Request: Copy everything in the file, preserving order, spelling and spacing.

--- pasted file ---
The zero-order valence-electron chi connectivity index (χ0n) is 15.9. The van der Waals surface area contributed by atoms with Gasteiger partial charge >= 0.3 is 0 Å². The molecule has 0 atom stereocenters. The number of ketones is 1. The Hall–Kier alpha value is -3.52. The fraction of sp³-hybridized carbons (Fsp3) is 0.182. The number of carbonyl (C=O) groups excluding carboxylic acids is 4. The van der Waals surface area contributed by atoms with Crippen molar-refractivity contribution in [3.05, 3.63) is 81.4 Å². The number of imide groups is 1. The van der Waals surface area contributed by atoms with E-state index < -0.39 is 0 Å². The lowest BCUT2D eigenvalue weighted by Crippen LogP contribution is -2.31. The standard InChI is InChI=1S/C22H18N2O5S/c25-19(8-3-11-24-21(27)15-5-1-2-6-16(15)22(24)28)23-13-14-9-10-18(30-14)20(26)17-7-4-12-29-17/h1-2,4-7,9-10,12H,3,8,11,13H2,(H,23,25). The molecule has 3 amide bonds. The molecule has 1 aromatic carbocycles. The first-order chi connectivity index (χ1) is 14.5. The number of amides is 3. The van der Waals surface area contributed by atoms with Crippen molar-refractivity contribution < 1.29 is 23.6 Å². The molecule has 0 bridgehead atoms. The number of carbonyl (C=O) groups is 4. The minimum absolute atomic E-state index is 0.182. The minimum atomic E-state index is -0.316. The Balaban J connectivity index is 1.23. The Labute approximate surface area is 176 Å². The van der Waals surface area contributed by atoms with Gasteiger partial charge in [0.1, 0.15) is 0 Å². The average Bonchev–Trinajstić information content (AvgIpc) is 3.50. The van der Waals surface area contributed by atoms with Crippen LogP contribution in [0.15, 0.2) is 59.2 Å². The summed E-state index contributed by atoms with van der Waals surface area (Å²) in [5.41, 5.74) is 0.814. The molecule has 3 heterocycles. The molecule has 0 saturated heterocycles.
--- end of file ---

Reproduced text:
The zero-order valence-electron chi connectivity index (χ0n) is 15.9. The van der Waals surface area contributed by atoms with Gasteiger partial charge >= 0.3 is 0 Å². The molecule has 0 atom stereocenters. The number of ketones is 1. The Hall–Kier alpha value is -3.52. The fraction of sp³-hybridized carbons (Fsp3) is 0.182. The number of carbonyl (C=O) groups excluding carboxylic acids is 4. The van der Waals surface area contributed by atoms with Crippen molar-refractivity contribution in [3.05, 3.63) is 81.4 Å². The number of imide groups is 1. The van der Waals surface area contributed by atoms with E-state index < -0.39 is 0 Å². The lowest BCUT2D eigenvalue weighted by Crippen LogP contribution is -2.31. The standard InChI is InChI=1S/C22H18N2O5S/c25-19(8-3-11-24-21(27)15-5-1-2-6-16(15)22(24)28)23-13-14-9-10-18(30-14)20(26)17-7-4-12-29-17/h1-2,4-7,9-10,12H,3,8,11,13H2,(H,23,25). The molecule has 3 amide bonds. The molecule has 1 aromatic carbocycles. The first-order chi connectivity index (χ1) is 14.5. The number of amides is 3. The van der Waals surface area contributed by atoms with Crippen molar-refractivity contribution < 1.29 is 23.6 Å². The molecule has 0 bridgehead atoms. The number of carbonyl (C=O) groups is 4. The minimum absolute atomic E-state index is 0.182. The minimum atomic E-state index is -0.316. The Balaban J connectivity index is 1.23. The Labute approximate surface area is 176 Å². The van der Waals surface area contributed by atoms with Gasteiger partial charge in [0.1, 0.15) is 0 Å². The average Bonchev–Trinajstić information content (AvgIpc) is 3.50. The van der Waals surface area contributed by atoms with Crippen LogP contribution in [0.15, 0.2) is 59.2 Å². The summed E-state index contributed by atoms with van der Waals surface area (Å²) in [5.41, 5.74) is 0.814. The molecule has 3 heterocycles. The molecule has 0 saturated heterocycles.